Visions of Eternity,
Painted by Salvador Dalí (1904-1989),
Painted in 1936-1937,
Oil on canvas
© Alamy / Art Institute of Chicago, USA

Visions of Eternity,
Painted by Salvador Dalí (1904-1989),
Painted in 1936-1937,
Oil on canvas
© Alamy / Art Institute of Chicago, USA

Gospel of 26 November 2022

That day will be sprung on you suddenly, like a trap

Luke 21:34-36

Jesus said to his disciples:

‘Watch yourselves, or your hearts will be coarsened with debauchery and drunkenness and the cares of life, and that day will be sprung on you suddenly, like a trap. For it will come down on every living man on the face of the earth. Stay awake, praying at all times for the strength to survive all that is going to happen, and to stand with confidence before the Son of Man.’

Reflection on the painting

We come to the end of the liturgical year with a warning in today’s Gospel reading. We don’t know exactly when the Day of the Lord will come and when we will die, but we do know that that day will come when we will face God. So on this last day of the liturgical year the Gospel is telling us that the Lord has already come to some of the people that we know and that we lost over the past year. And during the next liturgical year, starting tomorrow, the Lord will also come to some who are still with us now. So the Gospel warns us that our earthly existence is fragile and only temporary. Therefore we should be more serious about all things eternal, rather than be preoccupied with temporal things.

As the new liturgical year begins tomorrow, it offers us again a full year the chance to get serious about all things eternal. Our painting by Salvador Dalí is titled Visions of Eternity. He painted this dream-like landscape rather empty and void. We see a starkly painted arched portico on the left with a disintegrating figure above. It is a rather depressing view of eternity, largely due to the fact that Dalí painted this during the Spanish Civil War, and times were desperate. Picasso painted his Guernica in the same year, expressing similar feelings of desolation and despair.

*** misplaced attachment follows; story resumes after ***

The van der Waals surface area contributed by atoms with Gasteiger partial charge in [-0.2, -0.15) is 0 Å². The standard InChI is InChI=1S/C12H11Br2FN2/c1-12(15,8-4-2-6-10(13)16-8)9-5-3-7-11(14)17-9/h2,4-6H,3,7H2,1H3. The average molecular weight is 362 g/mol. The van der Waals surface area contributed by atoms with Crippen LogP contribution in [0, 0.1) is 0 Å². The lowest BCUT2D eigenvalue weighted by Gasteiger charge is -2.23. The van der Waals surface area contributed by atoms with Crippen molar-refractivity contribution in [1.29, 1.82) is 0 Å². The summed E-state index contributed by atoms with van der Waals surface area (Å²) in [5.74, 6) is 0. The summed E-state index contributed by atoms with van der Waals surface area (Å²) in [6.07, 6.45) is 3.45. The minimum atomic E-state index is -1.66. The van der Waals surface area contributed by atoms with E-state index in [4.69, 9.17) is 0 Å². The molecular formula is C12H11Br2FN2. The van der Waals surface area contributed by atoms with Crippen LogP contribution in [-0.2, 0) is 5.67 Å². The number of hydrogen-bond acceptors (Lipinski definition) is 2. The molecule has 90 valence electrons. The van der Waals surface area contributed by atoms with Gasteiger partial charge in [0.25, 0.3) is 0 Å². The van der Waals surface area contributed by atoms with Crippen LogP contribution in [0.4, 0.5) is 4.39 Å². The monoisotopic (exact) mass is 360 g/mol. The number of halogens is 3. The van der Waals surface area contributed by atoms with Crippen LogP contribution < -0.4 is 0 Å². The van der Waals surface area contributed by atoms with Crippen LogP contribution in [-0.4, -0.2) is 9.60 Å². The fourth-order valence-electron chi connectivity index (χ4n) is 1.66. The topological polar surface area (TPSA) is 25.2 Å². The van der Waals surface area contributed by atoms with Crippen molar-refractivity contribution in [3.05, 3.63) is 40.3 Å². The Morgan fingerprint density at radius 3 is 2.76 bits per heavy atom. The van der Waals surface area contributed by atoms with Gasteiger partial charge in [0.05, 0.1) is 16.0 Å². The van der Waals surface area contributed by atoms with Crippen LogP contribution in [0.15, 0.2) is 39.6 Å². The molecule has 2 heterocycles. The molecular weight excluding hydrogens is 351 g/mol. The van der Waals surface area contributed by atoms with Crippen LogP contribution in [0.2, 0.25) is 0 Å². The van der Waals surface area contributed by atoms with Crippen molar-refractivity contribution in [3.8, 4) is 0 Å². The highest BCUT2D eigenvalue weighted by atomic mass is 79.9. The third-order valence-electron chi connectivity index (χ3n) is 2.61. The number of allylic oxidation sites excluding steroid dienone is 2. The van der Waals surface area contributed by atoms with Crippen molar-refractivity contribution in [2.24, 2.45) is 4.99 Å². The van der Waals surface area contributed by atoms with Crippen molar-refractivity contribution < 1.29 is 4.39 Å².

The desolation of this nearly featureless landscape gives this composition an overwhelming sense of infinitude. So the infinitude may be well captured here, but not the eternal life which Jesus talks about in our Gospel reading today… That life will be joyous, glorious and ever-lasting.

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mauropablo castrotijerina
Member
mauropablo castrotijerina
1 year ago

Ojalá puedan poner en español la reflexión del cuadro, gracias.

Maria Jose Beriain
Member
Maria Jose Beriain
1 year ago

Me encanta el cuadro y la infinitud…lo refleja muy bien…
Pero como pintar la eternidad…nuestro encuentro con Jesús…!!!
Dice que oremos incesantemente…pues, a por ello…

spaceforgrace
Member
spaceforgrace
1 year ago

Did Jesus really say ‘like a trap’? I don’t like the think God sets traps for us, are there any other translations? Maybe I am supposed to feel uneasy though? Hope it isn’t today lol- too much to do, haha!

Patricia O'Brien
Member
Patricia O'Brien
1 year ago
Reply to  spaceforgrace

Well Grace, I think saying ‘unexpectedly’ would have the same meaning, don’t you think? It’s still sobering.

Oi Lian Kon
Member
Oi Lian Kon
1 year ago

Today’s gospel reading is perhaps both a warning and an encouragement to remain faithful until the Lord’s return.

Chazbo M
Member
Chazbo M
1 year ago

Appreciation of art is subjective. There is no objective definition of great art. There is only a large number of subjective agreements that an art/ist is great e.g. Michelangelo.
Working from that base I do not appreciate Salvador Dali although many do!

spaceforgrace
Member
spaceforgrace
1 year ago
Reply to  Chazbo M

I love Dali- not all his work but he makes you think and often conveys a sense of timelessness and space to me, although Magritte did it better I think.

Patricia O'Brien
Member
Patricia O'Brien
1 year ago
Reply to  spaceforgrace

Agree,I like Dali a lot (and Magritte)
I think I could look at today’s painting in a gallery for a good long time.

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